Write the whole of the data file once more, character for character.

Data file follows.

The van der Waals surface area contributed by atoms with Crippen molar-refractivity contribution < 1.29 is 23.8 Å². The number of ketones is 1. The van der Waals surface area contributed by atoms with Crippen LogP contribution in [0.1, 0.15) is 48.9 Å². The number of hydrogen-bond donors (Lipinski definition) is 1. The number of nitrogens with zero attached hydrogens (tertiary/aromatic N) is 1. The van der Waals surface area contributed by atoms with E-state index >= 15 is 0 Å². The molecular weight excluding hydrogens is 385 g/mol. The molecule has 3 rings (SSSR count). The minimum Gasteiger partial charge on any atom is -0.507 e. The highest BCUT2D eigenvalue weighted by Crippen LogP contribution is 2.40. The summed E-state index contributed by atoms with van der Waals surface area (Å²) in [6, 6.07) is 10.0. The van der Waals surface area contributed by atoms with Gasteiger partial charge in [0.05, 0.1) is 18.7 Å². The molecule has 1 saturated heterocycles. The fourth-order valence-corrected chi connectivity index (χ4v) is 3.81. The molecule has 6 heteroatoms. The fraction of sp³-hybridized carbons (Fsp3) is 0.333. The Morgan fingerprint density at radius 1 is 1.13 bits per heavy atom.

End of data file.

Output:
The van der Waals surface area contributed by atoms with Crippen molar-refractivity contribution < 1.29 is 23.8 Å². The number of ketones is 1. The van der Waals surface area contributed by atoms with Crippen LogP contribution in [0.1, 0.15) is 48.9 Å². The number of hydrogen-bond donors (Lipinski definition) is 1. The number of nitrogens with zero attached hydrogens (tertiary/aromatic N) is 1. The van der Waals surface area contributed by atoms with E-state index >= 15 is 0 Å². The molecular weight excluding hydrogens is 385 g/mol. The molecule has 3 rings (SSSR count). The minimum Gasteiger partial charge on any atom is -0.507 e. The highest BCUT2D eigenvalue weighted by Crippen LogP contribution is 2.40. The summed E-state index contributed by atoms with van der Waals surface area (Å²) in [6, 6.07) is 10.0. The van der Waals surface area contributed by atoms with Gasteiger partial charge in [0.05, 0.1) is 18.7 Å². The molecule has 1 saturated heterocycles. The fourth-order valence-corrected chi connectivity index (χ4v) is 3.81. The molecule has 6 heteroatoms. The fraction of sp³-hybridized carbons (Fsp3) is 0.333. The Morgan fingerprint density at radius 1 is 1.13 bits per heavy atom.